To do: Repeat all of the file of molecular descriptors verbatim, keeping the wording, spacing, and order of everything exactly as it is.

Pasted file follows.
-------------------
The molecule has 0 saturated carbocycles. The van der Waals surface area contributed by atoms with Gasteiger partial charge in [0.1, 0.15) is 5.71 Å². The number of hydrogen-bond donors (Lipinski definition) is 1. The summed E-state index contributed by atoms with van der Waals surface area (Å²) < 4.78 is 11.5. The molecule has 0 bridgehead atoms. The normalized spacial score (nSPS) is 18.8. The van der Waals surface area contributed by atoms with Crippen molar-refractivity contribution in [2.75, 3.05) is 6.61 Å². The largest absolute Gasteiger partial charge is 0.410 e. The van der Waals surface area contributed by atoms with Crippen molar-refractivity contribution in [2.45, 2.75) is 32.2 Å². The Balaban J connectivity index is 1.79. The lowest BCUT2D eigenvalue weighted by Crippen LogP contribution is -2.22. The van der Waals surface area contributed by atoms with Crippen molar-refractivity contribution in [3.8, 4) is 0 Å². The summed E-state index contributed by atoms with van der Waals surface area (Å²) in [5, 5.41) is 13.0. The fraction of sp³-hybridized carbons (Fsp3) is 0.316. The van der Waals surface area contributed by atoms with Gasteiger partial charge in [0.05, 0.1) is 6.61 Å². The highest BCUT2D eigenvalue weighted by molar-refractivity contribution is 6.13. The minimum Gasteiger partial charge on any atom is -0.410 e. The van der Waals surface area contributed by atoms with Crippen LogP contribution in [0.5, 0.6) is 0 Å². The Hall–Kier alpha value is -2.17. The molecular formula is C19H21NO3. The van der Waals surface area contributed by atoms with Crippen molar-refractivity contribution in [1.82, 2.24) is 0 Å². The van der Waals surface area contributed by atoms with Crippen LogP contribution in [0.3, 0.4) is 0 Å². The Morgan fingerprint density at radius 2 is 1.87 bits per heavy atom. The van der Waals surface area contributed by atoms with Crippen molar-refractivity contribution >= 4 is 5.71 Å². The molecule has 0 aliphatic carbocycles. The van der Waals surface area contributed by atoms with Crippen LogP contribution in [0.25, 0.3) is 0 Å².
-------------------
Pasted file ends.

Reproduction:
The molecule has 0 saturated carbocycles. The van der Waals surface area contributed by atoms with Gasteiger partial charge in [0.1, 0.15) is 5.71 Å². The number of hydrogen-bond donors (Lipinski definition) is 1. The summed E-state index contributed by atoms with van der Waals surface area (Å²) < 4.78 is 11.5. The molecule has 0 bridgehead atoms. The normalized spacial score (nSPS) is 18.8. The van der Waals surface area contributed by atoms with Crippen molar-refractivity contribution in [2.75, 3.05) is 6.61 Å². The largest absolute Gasteiger partial charge is 0.410 e. The van der Waals surface area contributed by atoms with Crippen molar-refractivity contribution in [2.45, 2.75) is 32.2 Å². The Balaban J connectivity index is 1.79. The lowest BCUT2D eigenvalue weighted by Crippen LogP contribution is -2.22. The van der Waals surface area contributed by atoms with Crippen molar-refractivity contribution in [3.8, 4) is 0 Å². The summed E-state index contributed by atoms with van der Waals surface area (Å²) in [5, 5.41) is 13.0. The fraction of sp³-hybridized carbons (Fsp3) is 0.316. The van der Waals surface area contributed by atoms with Gasteiger partial charge in [0.05, 0.1) is 6.61 Å². The highest BCUT2D eigenvalue weighted by molar-refractivity contribution is 6.13. The minimum Gasteiger partial charge on any atom is -0.410 e. The van der Waals surface area contributed by atoms with Crippen LogP contribution in [0.5, 0.6) is 0 Å². The Hall–Kier alpha value is -2.17. The molecular formula is C19H21NO3. The van der Waals surface area contributed by atoms with Crippen molar-refractivity contribution in [1.82, 2.24) is 0 Å². The van der Waals surface area contributed by atoms with Crippen LogP contribution in [0.3, 0.4) is 0 Å². The Morgan fingerprint density at radius 2 is 1.87 bits per heavy atom. The van der Waals surface area contributed by atoms with Crippen molar-refractivity contribution >= 4 is 5.71 Å². The molecule has 0 aliphatic carbocycles. The van der Waals surface area contributed by atoms with Crippen LogP contribution in [0.25, 0.3) is 0 Å².